“The restaurant world isn’t the most conducive to healing when you’re working while your body is going through a lot of stress,” says Mendez, who was a chef for 15 years before joining MarginEdge more than two years ago. “When I was a chef, I was working 13-14 hour shifts and my days off were few and far between, so, as much as I loved it, I needed to get out of the restaurant industry. I had a little bit of a technology background, mostly self-taught, and the rest is history.”
When you enter the restaurant tech space, your customers typically become the very people you once worked with – restaurant operators, general managers, even executive chefs. This is where your past work experience becomes highly beneficial. Who better to understand the day-to-day challenges those customers are facing than someone who’s been through it before?
“Understanding the restaurant industry is invaluable,” says Jeffay. “I work with people at other companies that have great business school degrees, but they don’t understand the realities of restaurant owners, and so I’m explaining what it was like to use their software in a restaurant.”
Having hands-on experience with restaurant software is a definite plus when applying for roles within the tech space. But there are numerous other restaurant skills that are easily transferable, too, including teamwork, flexibility, customer service, and hard work ethic.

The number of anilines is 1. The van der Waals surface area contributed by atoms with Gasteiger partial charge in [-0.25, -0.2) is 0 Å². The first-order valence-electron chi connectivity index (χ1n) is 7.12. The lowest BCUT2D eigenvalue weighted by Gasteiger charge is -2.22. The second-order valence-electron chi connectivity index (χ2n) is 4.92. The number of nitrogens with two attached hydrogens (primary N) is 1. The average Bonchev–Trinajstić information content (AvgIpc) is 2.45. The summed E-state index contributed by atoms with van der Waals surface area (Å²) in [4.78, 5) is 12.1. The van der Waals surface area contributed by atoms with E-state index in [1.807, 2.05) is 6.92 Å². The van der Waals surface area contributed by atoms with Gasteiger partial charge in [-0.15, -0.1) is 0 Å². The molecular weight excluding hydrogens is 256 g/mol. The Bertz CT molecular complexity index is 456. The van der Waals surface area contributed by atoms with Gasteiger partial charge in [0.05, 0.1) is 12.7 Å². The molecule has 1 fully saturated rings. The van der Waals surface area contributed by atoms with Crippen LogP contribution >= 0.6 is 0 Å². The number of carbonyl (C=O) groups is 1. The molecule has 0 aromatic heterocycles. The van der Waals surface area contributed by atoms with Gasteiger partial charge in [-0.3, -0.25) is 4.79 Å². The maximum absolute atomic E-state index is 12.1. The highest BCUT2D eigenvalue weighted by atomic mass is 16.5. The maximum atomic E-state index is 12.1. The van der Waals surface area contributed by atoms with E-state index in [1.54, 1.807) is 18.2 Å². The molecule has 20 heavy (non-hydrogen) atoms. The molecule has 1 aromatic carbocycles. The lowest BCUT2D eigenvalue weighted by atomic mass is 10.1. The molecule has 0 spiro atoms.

It’s important to note taking on a career change of any kind almost always involves some level of commitment to acquiring new skills. The tech industry offers a wide range of opportunities, including roles that focus on customer acquisition, product management, customer support, and beyond. This gives you a chance to find a role aligned to your interests, along with opportunities for growth. Show up with a willingness to learn, and you’re likely to see your career options open up. Long-term career paths in the tech industry are typically more varied than those in the restaurant industry, and often you’ll find quicker and more accessible opportunities for advancement.
When you join the restaurant tech space, you also get the chance to become part of a larger mission to improve the restaurant industry as a whole. Most of the software on the market is designed for the sole purpose of helping operators run their operations more efficiently. After working for years on the ground level, likely you have ideas to bring to the table. The smart companies will want to listen.
At the end of the day, moving into tech doesn’t mean bidding farewell to the restaurant industry. If anything, it enables you to remain connected to an industry with which you are familiar, and potentially deeply passionate, while leaving behind some of the many sacrifices restaurants require.
“I did my time. I’ve worked for 40 days straight, I’ve worked 16 hour shifts. And now I’m just really enjoying where I am today,” says Molaski.
“I studied in Italy and loved food even more than I thought I did, but I wouldn’t go back to working in the kitchen. The stress level for me was so intense,” Mendez adds. “I wouldn’t trade my experience but I’ve really enjoyed my transition to tech and my lifestyle is much healthier now.”